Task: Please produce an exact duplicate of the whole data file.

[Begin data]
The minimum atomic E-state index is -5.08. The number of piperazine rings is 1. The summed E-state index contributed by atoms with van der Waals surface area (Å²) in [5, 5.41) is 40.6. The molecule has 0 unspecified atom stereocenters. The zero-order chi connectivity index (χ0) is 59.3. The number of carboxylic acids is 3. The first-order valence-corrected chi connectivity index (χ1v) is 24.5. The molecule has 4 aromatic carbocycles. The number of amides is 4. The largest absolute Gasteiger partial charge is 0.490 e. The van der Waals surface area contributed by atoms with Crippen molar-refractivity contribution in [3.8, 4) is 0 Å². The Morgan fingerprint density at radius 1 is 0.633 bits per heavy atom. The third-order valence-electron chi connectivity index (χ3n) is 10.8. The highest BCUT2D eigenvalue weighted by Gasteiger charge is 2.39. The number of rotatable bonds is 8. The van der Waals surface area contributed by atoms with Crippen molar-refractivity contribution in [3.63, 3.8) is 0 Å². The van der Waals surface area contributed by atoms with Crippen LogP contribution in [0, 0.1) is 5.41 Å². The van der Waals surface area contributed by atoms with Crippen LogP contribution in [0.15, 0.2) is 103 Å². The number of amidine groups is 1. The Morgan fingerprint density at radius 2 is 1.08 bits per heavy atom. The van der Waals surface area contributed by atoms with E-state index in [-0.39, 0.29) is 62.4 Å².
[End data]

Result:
The minimum atomic E-state index is -5.08. The number of piperazine rings is 1. The summed E-state index contributed by atoms with van der Waals surface area (Å²) in [5, 5.41) is 40.6. The molecule has 0 unspecified atom stereocenters. The zero-order chi connectivity index (χ0) is 59.3. The number of carboxylic acids is 3. The first-order valence-corrected chi connectivity index (χ1v) is 24.5. The molecule has 4 aromatic carbocycles. The number of amides is 4. The largest absolute Gasteiger partial charge is 0.490 e. The van der Waals surface area contributed by atoms with Crippen molar-refractivity contribution in [3.8, 4) is 0 Å². The Morgan fingerprint density at radius 1 is 0.633 bits per heavy atom. The third-order valence-electron chi connectivity index (χ3n) is 10.8. The highest BCUT2D eigenvalue weighted by Gasteiger charge is 2.39. The number of rotatable bonds is 8. The van der Waals surface area contributed by atoms with Crippen molar-refractivity contribution in [3.63, 3.8) is 0 Å². The van der Waals surface area contributed by atoms with Crippen LogP contribution in [0, 0.1) is 5.41 Å². The van der Waals surface area contributed by atoms with Crippen LogP contribution in [0.15, 0.2) is 103 Å². The number of amidine groups is 1. The Morgan fingerprint density at radius 2 is 1.08 bits per heavy atom. The van der Waals surface area contributed by atoms with E-state index in [-0.39, 0.29) is 62.4 Å².